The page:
Tuesday, July 24, 2007

Rather in love

with this Roland Barthes book on the Neutral, something about its style and preoccupations just particularly speaks to me. It's full of all sorts of good things, here's another one that I can't resist:

Gide. His biographer (the Petite Dame) makes him into a specialist of hesitation: “‘Coffee or NescafĂ© (decaffeinated)? But say it, so that we make more of it!' He looks at me with a disconsolate face: 'But you strip me of all my possibilities of hesitation.'” Hesitations about traveling (in particular toward the end of his life): his last project to travel, Morocco (which he didn’t do) → contradictory telegrams (1946): “So that there he is totally hesitatnt as always and all entangled in the middle of too many temptations . . .” (1946). And this, which perfectly summarizes the theme of Gidian hesitation such as it was perceived by people around him (in other words, his legend): “Before letting him go, there is always the painful moment when I ask him the indispensable question: ‘Will you lunch and will you have dinner with me?’ which he is not far from considering as an attack on his freedom. <…> The difficulty he has making a decision is truly incredible. It’s not so much the choice that seems difficult to him, but it’s that the choice risks depriving him of the more agreeable, the unexpected that could occur.” (1946) → somehow the hedonist’s anxiety: a logic of the “pickup” {drague}, of the adventure (adventure: the agreeable: “tellable” unexpected): to study: waiting for the new.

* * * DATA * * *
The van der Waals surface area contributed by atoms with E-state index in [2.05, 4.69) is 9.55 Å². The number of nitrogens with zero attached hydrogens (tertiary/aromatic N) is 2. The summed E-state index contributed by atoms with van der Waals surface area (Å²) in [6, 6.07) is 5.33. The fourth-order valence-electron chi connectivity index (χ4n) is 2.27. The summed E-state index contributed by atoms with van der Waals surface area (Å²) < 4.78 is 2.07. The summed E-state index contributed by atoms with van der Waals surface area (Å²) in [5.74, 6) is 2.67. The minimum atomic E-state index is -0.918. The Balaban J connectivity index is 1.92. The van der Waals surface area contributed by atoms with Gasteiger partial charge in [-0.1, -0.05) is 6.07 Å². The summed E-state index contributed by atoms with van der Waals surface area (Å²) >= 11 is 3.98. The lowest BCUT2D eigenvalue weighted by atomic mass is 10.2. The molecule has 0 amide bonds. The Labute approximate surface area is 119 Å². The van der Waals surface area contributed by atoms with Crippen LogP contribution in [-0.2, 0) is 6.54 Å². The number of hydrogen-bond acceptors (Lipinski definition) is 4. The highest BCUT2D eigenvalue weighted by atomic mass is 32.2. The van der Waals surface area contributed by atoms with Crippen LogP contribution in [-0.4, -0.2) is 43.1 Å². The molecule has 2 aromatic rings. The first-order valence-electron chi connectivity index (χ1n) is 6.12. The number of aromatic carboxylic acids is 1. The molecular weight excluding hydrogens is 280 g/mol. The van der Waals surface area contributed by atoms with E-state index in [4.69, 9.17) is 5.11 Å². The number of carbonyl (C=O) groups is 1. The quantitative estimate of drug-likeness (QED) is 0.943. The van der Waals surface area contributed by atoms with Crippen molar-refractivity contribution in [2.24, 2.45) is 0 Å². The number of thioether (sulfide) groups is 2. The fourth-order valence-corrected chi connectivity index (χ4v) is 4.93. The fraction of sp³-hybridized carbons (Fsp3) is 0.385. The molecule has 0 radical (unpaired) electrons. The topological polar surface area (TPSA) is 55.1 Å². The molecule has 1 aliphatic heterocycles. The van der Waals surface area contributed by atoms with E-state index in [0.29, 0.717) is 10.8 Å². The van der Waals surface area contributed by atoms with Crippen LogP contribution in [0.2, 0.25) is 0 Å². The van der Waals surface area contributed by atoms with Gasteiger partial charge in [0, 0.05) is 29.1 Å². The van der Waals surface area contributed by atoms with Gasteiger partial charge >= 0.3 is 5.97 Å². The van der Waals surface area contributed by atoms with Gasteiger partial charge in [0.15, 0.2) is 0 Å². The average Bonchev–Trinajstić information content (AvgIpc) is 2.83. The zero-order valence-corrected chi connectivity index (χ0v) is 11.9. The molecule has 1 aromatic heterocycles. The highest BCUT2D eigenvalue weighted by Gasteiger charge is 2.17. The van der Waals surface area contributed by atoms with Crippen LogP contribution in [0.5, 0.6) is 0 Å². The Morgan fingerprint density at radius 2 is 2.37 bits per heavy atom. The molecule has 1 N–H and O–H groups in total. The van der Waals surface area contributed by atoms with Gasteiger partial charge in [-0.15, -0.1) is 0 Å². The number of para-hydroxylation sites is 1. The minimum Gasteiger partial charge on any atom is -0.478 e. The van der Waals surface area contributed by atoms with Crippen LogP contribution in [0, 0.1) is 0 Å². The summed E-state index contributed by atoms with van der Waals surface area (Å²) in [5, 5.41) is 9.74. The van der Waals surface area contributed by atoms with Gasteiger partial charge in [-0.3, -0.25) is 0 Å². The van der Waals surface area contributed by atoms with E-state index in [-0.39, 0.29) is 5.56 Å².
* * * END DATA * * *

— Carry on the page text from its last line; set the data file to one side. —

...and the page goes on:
I partly find this funny because I am pathologically decisive myself, I rarely hesitate in matters large or small; the adventure itself often seems disagreeable to me, do not for instance arrange for me a surprise party, although it is true that some of the most lovely moments in life are quite unexpected!

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